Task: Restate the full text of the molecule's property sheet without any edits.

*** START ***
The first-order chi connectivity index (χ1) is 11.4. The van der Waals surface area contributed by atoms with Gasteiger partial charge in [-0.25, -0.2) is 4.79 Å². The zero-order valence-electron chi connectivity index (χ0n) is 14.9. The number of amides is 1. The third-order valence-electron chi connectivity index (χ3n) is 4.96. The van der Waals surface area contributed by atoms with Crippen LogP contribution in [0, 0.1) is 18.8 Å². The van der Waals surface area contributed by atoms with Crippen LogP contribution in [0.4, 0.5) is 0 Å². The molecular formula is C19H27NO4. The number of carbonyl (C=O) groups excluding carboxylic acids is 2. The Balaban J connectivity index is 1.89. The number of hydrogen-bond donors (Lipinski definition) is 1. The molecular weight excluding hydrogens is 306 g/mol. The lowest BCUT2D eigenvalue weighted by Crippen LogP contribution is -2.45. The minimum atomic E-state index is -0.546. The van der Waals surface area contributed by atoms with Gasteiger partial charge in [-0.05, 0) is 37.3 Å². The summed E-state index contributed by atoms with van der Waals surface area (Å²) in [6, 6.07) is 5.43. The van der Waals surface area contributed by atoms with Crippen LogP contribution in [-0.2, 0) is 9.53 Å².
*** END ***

The first-order chi connectivity index (χ1) is 11.4. The van der Waals surface area contributed by atoms with Gasteiger partial charge in [-0.25, -0.2) is 4.79 Å². The zero-order valence-electron chi connectivity index (χ0n) is 14.9. The number of amides is 1. The third-order valence-electron chi connectivity index (χ3n) is 4.96. The van der Waals surface area contributed by atoms with Crippen LogP contribution in [0, 0.1) is 18.8 Å². The van der Waals surface area contributed by atoms with Crippen LogP contribution in [0.4, 0.5) is 0 Å². The molecular formula is C19H27NO4. The number of carbonyl (C=O) groups excluding carboxylic acids is 2. The Balaban J connectivity index is 1.89. The number of hydrogen-bond donors (Lipinski definition) is 1. The molecular weight excluding hydrogens is 306 g/mol. The lowest BCUT2D eigenvalue weighted by Crippen LogP contribution is -2.45. The minimum atomic E-state index is -0.546. The van der Waals surface area contributed by atoms with Gasteiger partial charge in [-0.05, 0) is 37.3 Å². The summed E-state index contributed by atoms with van der Waals surface area (Å²) in [6, 6.07) is 5.43. The van der Waals surface area contributed by atoms with Crippen LogP contribution in [-0.2, 0) is 9.53 Å².